Sen. Rand Paul (R-KY), after speaking on the Senate floor about surveillance legislation, speaks to reporters after exiting the Senate floor on Capitol Hill, May 31, 2015 in Washington, D.C.
Photo by Drew Angerer/Getty

How Rand Paul assigns blame for terrorist attacks

During Sunday’s Senate debate on provisions of the Patriot Act, Sen. Rand Paul (R-Ky.) made some provocative comments, some of which he’s walked back. But while the first part of this quote made headlines – for good reason – there was something about the second part that also struck me as noteworthy.
“People here in town think I’m making a huge mistake. Some of them I think secretly want there to be an attack on the United States so they can blame it on me. One of the people in the media the other day came up to me and said, ‘Oh, well, when there’s a great attack aren’t you going to feel guilty that you caused this great attack?’
“It’s like, the people who attack us are responsible for attacks on us. Do we blame the police chief for the attack of the Boston bombers?”
In fairness to Paul, the Republican senator has already moved away from the claim that his critics “secretly want” a terrorist attack just to spite him. It was an ugly thing to say, and the Kentucky lawmaker conceded yesterday that his emotions got the better of him “in the heat of battle.”
But the other part of the quote is fairly compelling: when there’s a terrorist attack, the first instinct should be to blame the terrorists themselves, not U.S. policymakers.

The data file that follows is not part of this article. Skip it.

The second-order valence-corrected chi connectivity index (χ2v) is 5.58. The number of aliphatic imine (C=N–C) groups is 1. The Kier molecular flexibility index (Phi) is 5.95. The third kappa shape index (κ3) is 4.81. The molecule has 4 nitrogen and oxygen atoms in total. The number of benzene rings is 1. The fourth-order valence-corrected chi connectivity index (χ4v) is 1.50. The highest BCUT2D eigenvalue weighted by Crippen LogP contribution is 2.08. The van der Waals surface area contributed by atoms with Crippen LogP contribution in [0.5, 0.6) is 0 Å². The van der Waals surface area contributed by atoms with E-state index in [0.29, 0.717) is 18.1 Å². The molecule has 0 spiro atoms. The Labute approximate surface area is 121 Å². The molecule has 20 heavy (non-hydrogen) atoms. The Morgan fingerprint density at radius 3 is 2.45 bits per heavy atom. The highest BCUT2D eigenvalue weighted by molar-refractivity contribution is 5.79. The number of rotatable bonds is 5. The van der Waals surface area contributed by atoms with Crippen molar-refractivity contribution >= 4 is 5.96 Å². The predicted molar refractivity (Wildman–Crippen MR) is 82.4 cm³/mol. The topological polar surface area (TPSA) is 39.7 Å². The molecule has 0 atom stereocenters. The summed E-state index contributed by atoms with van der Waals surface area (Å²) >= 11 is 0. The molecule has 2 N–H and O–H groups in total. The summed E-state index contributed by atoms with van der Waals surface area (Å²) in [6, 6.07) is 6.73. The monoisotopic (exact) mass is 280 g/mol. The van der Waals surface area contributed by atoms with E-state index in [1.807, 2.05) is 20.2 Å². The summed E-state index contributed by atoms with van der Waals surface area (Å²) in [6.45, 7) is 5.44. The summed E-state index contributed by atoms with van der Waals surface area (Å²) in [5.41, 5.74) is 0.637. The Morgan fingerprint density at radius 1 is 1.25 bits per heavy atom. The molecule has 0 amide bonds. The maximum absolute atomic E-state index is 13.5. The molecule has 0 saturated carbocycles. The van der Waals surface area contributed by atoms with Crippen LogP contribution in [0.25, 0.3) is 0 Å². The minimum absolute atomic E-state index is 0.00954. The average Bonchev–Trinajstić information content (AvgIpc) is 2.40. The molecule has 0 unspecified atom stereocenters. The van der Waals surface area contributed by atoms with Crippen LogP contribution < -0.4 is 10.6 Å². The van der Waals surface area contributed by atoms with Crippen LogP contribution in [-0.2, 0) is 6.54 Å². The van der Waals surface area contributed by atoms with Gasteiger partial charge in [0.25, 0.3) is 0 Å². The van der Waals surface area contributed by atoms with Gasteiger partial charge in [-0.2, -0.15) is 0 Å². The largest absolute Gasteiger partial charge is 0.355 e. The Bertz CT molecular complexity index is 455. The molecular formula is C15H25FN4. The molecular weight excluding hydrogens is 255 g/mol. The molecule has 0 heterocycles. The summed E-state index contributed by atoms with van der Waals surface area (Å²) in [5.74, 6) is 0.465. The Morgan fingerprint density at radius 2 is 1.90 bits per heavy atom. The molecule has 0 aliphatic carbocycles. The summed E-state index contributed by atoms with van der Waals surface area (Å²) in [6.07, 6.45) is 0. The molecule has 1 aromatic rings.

It’s a perfectly defensible position, but does Paul actually believe it? I’m reminded of this piece from The Hill just two weeks ago:
Sen. Rand Paul (R-Ky.) charged hard after Hillary Clinton on Saturday, saying her responsibility for the 2012 Benghazi, Libya, attacks shows she should never be president.
“I think that Hillary Clinton’s failure to defend our ambassador should forever preclude her from that office,” Paul said at the Iowa Republican Party’s Lincoln Dinner on Saturday.
He accused Clinton, at the time the secretary of State, of failing to adequately protect U.S. Ambassador to Libya Christopher Stevens and three other Americans who died in the 2012 attacks.
“The one thing you have to do as Commander in Chief is defend America and its interest,” Paul said.
Hmm. So, “the people who attack us are responsible for attacks on us,” unless it’s in Libya, at which point, Hillary Clinton is responsible for attacks on us?
For Rand Paul, we don’t blame the Boston police chief for the attack of the Boston bombers, but we do blame the Secretary of State for an attack on a U.S. outpost in North Africa?